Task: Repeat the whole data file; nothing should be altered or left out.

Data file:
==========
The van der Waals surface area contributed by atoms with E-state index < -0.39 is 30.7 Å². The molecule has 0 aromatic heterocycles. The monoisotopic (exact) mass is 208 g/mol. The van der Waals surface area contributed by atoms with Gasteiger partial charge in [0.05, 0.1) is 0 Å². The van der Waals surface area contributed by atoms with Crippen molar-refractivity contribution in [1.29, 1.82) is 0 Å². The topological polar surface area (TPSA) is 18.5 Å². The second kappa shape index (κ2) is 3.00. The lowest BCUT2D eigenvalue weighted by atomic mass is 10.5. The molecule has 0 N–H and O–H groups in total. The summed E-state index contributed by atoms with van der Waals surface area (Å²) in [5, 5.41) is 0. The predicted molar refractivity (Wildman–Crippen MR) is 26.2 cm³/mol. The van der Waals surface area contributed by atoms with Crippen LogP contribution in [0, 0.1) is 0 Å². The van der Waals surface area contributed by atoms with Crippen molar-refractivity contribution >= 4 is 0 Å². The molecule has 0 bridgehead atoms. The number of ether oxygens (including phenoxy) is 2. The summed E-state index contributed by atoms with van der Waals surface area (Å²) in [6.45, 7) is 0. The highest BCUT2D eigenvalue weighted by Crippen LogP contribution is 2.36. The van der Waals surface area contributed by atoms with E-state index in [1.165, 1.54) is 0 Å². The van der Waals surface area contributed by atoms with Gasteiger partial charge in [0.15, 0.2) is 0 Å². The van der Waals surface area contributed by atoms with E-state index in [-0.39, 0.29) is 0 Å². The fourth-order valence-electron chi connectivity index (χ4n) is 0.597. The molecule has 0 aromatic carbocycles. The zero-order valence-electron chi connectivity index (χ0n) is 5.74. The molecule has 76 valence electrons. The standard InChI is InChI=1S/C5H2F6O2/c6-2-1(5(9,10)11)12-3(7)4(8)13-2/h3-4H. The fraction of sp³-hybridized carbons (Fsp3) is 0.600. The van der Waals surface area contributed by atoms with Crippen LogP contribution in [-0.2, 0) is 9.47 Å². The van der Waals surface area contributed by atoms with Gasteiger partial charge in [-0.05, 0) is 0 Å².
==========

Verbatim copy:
The van der Waals surface area contributed by atoms with E-state index < -0.39 is 30.7 Å². The molecule has 0 aromatic heterocycles. The monoisotopic (exact) mass is 208 g/mol. The van der Waals surface area contributed by atoms with Gasteiger partial charge in [0.05, 0.1) is 0 Å². The van der Waals surface area contributed by atoms with Crippen molar-refractivity contribution in [1.29, 1.82) is 0 Å². The topological polar surface area (TPSA) is 18.5 Å². The second kappa shape index (κ2) is 3.00. The lowest BCUT2D eigenvalue weighted by atomic mass is 10.5. The molecule has 0 N–H and O–H groups in total. The summed E-state index contributed by atoms with van der Waals surface area (Å²) in [5, 5.41) is 0. The predicted molar refractivity (Wildman–Crippen MR) is 26.2 cm³/mol. The van der Waals surface area contributed by atoms with Crippen LogP contribution in [0, 0.1) is 0 Å². The van der Waals surface area contributed by atoms with Crippen molar-refractivity contribution >= 4 is 0 Å². The molecule has 0 bridgehead atoms. The number of ether oxygens (including phenoxy) is 2. The summed E-state index contributed by atoms with van der Waals surface area (Å²) in [6.45, 7) is 0. The highest BCUT2D eigenvalue weighted by Crippen LogP contribution is 2.36. The van der Waals surface area contributed by atoms with E-state index in [1.165, 1.54) is 0 Å². The van der Waals surface area contributed by atoms with Gasteiger partial charge in [0.15, 0.2) is 0 Å². The van der Waals surface area contributed by atoms with E-state index in [-0.39, 0.29) is 0 Å². The fourth-order valence-electron chi connectivity index (χ4n) is 0.597. The molecule has 0 aromatic carbocycles. The zero-order valence-electron chi connectivity index (χ0n) is 5.74. The molecule has 76 valence electrons. The standard InChI is InChI=1S/C5H2F6O2/c6-2-1(5(9,10)11)12-3(7)4(8)13-2/h3-4H. The fraction of sp³-hybridized carbons (Fsp3) is 0.600. The van der Waals surface area contributed by atoms with Crippen LogP contribution in [-0.2, 0) is 9.47 Å². The van der Waals surface area contributed by atoms with Gasteiger partial charge in [-0.05, 0) is 0 Å².